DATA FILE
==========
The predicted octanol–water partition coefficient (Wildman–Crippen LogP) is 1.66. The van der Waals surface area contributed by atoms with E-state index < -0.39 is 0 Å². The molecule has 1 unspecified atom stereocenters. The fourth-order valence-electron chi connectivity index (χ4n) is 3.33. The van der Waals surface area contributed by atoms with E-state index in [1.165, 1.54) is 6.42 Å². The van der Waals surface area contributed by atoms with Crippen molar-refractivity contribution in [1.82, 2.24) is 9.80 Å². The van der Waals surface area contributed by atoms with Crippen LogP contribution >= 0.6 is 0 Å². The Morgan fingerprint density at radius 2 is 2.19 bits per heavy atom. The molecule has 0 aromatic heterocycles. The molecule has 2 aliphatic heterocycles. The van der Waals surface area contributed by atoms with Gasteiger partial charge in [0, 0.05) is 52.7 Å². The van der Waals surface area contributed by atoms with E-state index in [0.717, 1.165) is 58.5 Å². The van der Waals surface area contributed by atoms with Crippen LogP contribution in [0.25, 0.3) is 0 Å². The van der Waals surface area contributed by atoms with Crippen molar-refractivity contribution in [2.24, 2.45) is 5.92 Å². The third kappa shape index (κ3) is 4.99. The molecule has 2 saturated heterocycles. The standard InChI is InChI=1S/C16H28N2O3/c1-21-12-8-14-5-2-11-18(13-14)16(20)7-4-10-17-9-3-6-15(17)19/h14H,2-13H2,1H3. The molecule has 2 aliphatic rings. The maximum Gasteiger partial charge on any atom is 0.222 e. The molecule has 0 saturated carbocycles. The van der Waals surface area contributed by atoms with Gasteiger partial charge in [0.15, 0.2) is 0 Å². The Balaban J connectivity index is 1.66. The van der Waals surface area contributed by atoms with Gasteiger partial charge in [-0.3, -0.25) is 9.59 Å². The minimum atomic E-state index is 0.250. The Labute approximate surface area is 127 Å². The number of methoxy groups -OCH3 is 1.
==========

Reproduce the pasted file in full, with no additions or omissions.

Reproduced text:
The predicted octanol–water partition coefficient (Wildman–Crippen LogP) is 1.66. The van der Waals surface area contributed by atoms with E-state index < -0.39 is 0 Å². The molecule has 1 unspecified atom stereocenters. The fourth-order valence-electron chi connectivity index (χ4n) is 3.33. The van der Waals surface area contributed by atoms with E-state index in [1.165, 1.54) is 6.42 Å². The van der Waals surface area contributed by atoms with Crippen molar-refractivity contribution in [1.82, 2.24) is 9.80 Å². The van der Waals surface area contributed by atoms with Crippen LogP contribution >= 0.6 is 0 Å². The Morgan fingerprint density at radius 2 is 2.19 bits per heavy atom. The molecule has 0 aromatic heterocycles. The molecule has 2 aliphatic heterocycles. The van der Waals surface area contributed by atoms with Gasteiger partial charge in [0, 0.05) is 52.7 Å². The van der Waals surface area contributed by atoms with E-state index in [0.717, 1.165) is 58.5 Å². The van der Waals surface area contributed by atoms with Crippen LogP contribution in [0.25, 0.3) is 0 Å². The van der Waals surface area contributed by atoms with Crippen molar-refractivity contribution in [2.24, 2.45) is 5.92 Å². The third kappa shape index (κ3) is 4.99. The molecule has 2 saturated heterocycles. The standard InChI is InChI=1S/C16H28N2O3/c1-21-12-8-14-5-2-11-18(13-14)16(20)7-4-10-17-9-3-6-15(17)19/h14H,2-13H2,1H3. The molecule has 2 aliphatic rings. The maximum Gasteiger partial charge on any atom is 0.222 e. The molecule has 0 saturated carbocycles. The van der Waals surface area contributed by atoms with Gasteiger partial charge in [0.15, 0.2) is 0 Å². The Balaban J connectivity index is 1.66. The van der Waals surface area contributed by atoms with Gasteiger partial charge in [-0.3, -0.25) is 9.59 Å². The minimum atomic E-state index is 0.250. The Labute approximate surface area is 127 Å². The number of methoxy groups -OCH3 is 1.